LONDON — Abercrombie & Fitch Co. is changing out of its old denim — and stepping up the fashion quotient with a new collection and accompanying ad campaign. It will break in London’s Evening Standard newspaper on Tuesday.
The brand is set to unveil a collection for pre-fall that includes a diverse range of fabrics, washes, styles and fits aimed at customers in their Twenties and older, rather than teens.
“Denim has always been a part of our brand heritage, and we have put together a collection inspired by current trends and heritage pieces. We are listening to our customers, and believe they will love the new collection,” Ashley Sargent Price, creative director of marketing for Abercrombie & Fitch Co., told WWD.
She said the company has finalized its brand positions and “has started to filter that thinking into our marketing campaigns.”
The denim launch comes with an ad campaign that was shot in New York by Matt Jones and styled by Deb Watson. The campaign aims to telegraph a “more sophisticated” point of view, according to Abercrombie.
A film, titled “The Blues,” featuring a song by Bo Diddley, the late R&B and blues musician, will accompany the new ads.
The collection includes a jumpsuit, cropped flares and wide-leg boyfriend silhouettes. The classic skinny, flare, straight-leg, boyfriend and girlfriend styles are still part of the mix, and come in an array of hues and finishes.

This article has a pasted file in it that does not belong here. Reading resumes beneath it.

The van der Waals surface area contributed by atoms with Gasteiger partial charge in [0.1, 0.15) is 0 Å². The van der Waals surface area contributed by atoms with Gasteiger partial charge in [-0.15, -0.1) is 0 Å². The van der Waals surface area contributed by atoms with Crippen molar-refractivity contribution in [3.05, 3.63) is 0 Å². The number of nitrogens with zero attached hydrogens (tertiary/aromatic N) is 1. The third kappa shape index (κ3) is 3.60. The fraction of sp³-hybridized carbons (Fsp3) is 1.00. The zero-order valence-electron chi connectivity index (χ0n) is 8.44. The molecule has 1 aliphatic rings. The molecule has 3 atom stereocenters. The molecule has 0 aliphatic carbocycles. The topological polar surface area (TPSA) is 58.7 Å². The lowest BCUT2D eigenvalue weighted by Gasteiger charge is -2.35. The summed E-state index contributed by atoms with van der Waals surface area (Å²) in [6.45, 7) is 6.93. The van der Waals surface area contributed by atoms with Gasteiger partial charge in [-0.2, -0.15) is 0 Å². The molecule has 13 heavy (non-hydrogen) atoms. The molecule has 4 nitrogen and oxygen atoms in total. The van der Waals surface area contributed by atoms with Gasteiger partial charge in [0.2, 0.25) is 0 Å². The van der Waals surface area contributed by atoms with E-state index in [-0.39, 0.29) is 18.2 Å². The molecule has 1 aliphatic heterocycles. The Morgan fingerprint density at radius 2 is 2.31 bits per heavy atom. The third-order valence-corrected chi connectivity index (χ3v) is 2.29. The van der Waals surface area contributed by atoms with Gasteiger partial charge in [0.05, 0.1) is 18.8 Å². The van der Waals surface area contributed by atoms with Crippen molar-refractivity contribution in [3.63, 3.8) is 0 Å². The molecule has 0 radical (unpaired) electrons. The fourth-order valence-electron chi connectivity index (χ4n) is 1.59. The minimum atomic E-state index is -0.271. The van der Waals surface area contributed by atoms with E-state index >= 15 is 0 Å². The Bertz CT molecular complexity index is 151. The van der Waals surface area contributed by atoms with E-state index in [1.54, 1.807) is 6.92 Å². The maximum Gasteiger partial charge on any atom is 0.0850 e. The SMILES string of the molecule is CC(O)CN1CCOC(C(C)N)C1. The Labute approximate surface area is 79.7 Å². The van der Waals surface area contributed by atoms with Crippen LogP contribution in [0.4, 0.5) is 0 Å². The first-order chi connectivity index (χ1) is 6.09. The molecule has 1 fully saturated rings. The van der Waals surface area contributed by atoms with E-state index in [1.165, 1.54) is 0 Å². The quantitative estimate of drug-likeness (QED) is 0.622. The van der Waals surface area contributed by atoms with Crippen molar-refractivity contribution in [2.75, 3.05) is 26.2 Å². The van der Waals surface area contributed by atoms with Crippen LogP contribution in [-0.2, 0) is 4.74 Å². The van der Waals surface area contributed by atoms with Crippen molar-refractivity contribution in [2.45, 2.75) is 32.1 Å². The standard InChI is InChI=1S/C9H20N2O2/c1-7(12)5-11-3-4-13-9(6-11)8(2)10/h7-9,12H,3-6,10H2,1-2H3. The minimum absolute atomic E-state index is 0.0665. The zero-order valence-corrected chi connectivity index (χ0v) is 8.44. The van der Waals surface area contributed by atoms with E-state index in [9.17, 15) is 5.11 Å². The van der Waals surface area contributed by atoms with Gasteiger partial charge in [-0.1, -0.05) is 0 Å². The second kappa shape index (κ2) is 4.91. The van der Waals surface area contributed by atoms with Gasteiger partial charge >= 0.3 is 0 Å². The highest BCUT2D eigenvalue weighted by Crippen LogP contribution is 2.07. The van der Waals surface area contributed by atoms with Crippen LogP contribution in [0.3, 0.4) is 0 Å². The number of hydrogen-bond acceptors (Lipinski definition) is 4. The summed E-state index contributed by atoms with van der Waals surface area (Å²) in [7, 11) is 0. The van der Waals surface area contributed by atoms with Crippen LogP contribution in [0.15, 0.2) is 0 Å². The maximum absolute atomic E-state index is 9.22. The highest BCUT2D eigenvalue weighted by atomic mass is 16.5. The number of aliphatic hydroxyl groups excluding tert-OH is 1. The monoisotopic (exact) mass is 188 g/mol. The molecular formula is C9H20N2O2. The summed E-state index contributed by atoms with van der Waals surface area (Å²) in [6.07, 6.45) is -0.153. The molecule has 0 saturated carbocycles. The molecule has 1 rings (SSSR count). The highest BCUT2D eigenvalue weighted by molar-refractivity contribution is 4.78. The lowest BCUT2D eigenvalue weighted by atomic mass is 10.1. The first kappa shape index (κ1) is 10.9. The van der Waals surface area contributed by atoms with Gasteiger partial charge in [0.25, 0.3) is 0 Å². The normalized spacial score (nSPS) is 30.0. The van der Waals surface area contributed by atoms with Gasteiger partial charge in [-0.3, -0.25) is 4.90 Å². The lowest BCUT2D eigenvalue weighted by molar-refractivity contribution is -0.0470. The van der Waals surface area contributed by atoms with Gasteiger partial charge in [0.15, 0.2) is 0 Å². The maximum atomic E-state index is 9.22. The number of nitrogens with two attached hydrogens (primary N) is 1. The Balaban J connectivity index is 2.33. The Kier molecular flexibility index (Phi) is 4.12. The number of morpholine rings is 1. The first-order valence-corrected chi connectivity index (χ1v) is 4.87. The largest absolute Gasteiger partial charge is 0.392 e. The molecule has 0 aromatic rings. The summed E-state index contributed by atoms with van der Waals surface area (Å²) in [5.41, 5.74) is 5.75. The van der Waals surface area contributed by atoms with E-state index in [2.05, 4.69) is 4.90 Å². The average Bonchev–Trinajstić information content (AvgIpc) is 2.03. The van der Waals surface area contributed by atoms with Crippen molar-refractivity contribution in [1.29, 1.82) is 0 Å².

For men, there’s an emphasis on stretch fabrics, while new styles include a super skinny and a raw selvage. The denim collection also includes fleece, outerwear pieces, a denim jacket and a peacoat.
Abercrombie’s latest outing comes in the wake of sister brand Hollister’s new and unconventional denim campaign that features more than 30 teenage customers dressed in jeans and expressing personal thoughts and feelings. That campaign, called #HCoJeansMovement, launched last month and will run through August.
The Standard will break the Abercrombie campaign later on Tuesday, and it will also appear in Elle, Marie Claire online and InStyle online.
The new denim collection and campaign come in the context of bigger changes at the company, which has been working at narrowing its losses and honing its offer. For years, teens had been driving double-digit sales, but those customers are now opting for cheaper fast-fashion brands.
In May, Arthur C. Martinez, executive chairman, said an updated concept store format is also in the works at Abercrombie, with the first new units set to open later this year. He said the focus would be on consumers aged 20 years and up, with a “grown-up feeling in the store.”
In May, after months of management changes, the company named Stacia Andersen brand president for Abercrombie, and Kristin Scott the president of Hollister. Both report to Fran Horowitz, the company’s president.
Horowitz has said the key components of the company’s new strategy are being customer-centric; delivering compelling and differentiated assortments; defining a clear positioning for the brands; optimizing brand reach and channel performance; improving efficiency, and reducing expenses.
The company said for fiscal 2016 it is expecting a challenging second quarter, but improvement in the second half. It plans to open 15 stores, with 10 in international markets, primarily in China. It also plans to open six outlet stores, and close up to 60 stores in the U.S. as leases expire.